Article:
Forests are crucial to sustainable development in many ways, from local communities to global commons. Yet, for decades, indigenous peoples – their leading curators and ambassadors – have suffered political exclusion. More recently, forests have been recognised as a key response to the global climate crisis, motivating an international engagement with new financial instruments. At this juncture, some countries are listening and embracing indigenous voices and knowledge to explore policy innovations than can address the tragedy of the forests. Connecting indigenous knowledge with climate finance is drawing up transformational pathways for sustainability, including reforms for the sustainable governance of lands and forests, and actions to recognise community rights. In effect, when countries listen to indigenous insights and address indigenous rights, their development policies are more robust, inclusive, convincing and, indeed, more sustainable.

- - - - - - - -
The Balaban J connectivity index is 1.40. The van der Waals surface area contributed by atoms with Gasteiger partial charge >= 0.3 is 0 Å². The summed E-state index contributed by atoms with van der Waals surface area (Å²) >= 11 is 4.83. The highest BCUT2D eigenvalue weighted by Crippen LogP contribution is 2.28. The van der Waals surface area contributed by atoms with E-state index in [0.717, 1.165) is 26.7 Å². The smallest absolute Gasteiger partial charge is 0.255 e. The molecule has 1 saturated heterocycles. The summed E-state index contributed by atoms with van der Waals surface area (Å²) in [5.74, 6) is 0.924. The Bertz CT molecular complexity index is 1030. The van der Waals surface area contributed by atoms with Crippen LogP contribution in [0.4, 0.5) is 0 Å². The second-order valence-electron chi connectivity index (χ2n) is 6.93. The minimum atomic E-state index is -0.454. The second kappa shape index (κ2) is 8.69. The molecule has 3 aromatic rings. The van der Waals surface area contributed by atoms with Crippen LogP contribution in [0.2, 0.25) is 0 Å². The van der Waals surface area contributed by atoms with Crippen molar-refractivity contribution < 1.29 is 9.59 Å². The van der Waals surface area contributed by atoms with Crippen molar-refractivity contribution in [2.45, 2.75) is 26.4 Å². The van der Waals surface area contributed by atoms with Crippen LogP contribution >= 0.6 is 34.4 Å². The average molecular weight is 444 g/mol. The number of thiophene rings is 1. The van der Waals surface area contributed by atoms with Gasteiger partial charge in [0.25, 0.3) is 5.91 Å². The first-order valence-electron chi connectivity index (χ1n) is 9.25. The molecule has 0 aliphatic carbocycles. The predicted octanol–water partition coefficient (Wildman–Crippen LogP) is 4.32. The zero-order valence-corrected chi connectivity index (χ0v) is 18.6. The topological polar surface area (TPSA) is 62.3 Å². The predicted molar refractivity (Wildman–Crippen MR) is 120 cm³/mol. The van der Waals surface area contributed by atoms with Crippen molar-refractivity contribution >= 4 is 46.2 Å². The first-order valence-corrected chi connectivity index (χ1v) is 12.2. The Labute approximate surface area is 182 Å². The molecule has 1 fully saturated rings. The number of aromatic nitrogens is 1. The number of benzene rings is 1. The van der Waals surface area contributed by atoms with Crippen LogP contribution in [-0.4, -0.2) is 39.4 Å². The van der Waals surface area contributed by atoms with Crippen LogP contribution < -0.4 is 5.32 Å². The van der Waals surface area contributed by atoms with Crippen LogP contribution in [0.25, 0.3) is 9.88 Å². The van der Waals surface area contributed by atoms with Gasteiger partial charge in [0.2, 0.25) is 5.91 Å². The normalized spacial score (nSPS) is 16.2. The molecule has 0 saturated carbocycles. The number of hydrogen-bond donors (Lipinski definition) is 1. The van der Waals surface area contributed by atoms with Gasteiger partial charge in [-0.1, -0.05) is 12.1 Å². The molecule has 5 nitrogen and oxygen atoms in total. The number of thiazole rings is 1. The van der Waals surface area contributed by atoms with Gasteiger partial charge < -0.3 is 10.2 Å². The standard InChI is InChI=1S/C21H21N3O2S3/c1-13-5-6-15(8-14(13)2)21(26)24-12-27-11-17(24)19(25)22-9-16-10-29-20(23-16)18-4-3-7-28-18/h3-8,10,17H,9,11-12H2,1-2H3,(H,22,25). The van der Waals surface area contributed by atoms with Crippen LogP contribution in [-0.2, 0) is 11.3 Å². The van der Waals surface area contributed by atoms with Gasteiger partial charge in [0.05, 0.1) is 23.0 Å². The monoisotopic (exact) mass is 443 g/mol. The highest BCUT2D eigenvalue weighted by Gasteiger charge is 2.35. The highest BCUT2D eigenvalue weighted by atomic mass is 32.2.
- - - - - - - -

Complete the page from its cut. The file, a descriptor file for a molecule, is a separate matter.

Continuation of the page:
In the months preceding the GLF, participating organizations and individuals will connect, share, learn and act around five themes:
View the action-packed calendar of GLF online and in-person gatherings, as well as those of our partners.
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